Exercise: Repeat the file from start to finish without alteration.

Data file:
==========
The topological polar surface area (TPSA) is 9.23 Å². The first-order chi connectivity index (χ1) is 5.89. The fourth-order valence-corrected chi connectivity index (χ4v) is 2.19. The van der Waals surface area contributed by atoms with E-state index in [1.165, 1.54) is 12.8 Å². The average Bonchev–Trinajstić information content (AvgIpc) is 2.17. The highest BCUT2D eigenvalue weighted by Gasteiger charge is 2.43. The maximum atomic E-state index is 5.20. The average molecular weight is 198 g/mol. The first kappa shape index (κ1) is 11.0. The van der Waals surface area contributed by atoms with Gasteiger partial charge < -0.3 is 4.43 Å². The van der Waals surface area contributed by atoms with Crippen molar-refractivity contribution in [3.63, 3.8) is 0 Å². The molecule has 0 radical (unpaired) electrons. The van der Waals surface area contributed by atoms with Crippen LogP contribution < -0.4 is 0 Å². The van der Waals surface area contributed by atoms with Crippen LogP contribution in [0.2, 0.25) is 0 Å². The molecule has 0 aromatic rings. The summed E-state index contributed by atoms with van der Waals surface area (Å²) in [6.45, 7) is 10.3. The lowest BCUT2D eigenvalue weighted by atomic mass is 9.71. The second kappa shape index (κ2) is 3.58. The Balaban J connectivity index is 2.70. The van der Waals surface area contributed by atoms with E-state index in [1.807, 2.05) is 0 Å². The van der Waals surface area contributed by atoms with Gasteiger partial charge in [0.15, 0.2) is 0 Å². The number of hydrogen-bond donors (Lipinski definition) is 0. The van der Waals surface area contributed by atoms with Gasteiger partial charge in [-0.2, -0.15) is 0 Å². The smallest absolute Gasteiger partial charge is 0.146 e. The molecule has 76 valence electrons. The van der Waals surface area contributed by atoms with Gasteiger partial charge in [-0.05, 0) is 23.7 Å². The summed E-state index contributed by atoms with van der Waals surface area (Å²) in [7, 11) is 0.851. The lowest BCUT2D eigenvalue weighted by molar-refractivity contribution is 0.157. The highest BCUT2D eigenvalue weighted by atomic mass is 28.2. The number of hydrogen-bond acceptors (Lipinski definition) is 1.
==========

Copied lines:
The topological polar surface area (TPSA) is 9.23 Å². The first-order chi connectivity index (χ1) is 5.89. The fourth-order valence-corrected chi connectivity index (χ4v) is 2.19. The van der Waals surface area contributed by atoms with E-state index in [1.165, 1.54) is 12.8 Å². The average Bonchev–Trinajstić information content (AvgIpc) is 2.17. The highest BCUT2D eigenvalue weighted by Gasteiger charge is 2.43. The maximum atomic E-state index is 5.20. The average molecular weight is 198 g/mol. The first kappa shape index (κ1) is 11.0. The van der Waals surface area contributed by atoms with Gasteiger partial charge < -0.3 is 4.43 Å². The van der Waals surface area contributed by atoms with Crippen molar-refractivity contribution in [3.63, 3.8) is 0 Å². The molecule has 0 radical (unpaired) electrons. The van der Waals surface area contributed by atoms with Crippen LogP contribution < -0.4 is 0 Å². The van der Waals surface area contributed by atoms with Crippen LogP contribution in [0.2, 0.25) is 0 Å². The molecule has 0 aromatic rings. The summed E-state index contributed by atoms with van der Waals surface area (Å²) in [6.45, 7) is 10.3. The lowest BCUT2D eigenvalue weighted by atomic mass is 9.71. The second kappa shape index (κ2) is 3.58. The Balaban J connectivity index is 2.70. The van der Waals surface area contributed by atoms with E-state index in [1.807, 2.05) is 0 Å². The van der Waals surface area contributed by atoms with Gasteiger partial charge in [0.15, 0.2) is 0 Å². The number of hydrogen-bond donors (Lipinski definition) is 0. The van der Waals surface area contributed by atoms with Gasteiger partial charge in [-0.2, -0.15) is 0 Å². The smallest absolute Gasteiger partial charge is 0.146 e. The molecule has 76 valence electrons. The van der Waals surface area contributed by atoms with Gasteiger partial charge in [-0.05, 0) is 23.7 Å². The summed E-state index contributed by atoms with van der Waals surface area (Å²) in [7, 11) is 0.851. The lowest BCUT2D eigenvalue weighted by molar-refractivity contribution is 0.157. The highest BCUT2D eigenvalue weighted by atomic mass is 28.2. The number of hydrogen-bond acceptors (Lipinski definition) is 1.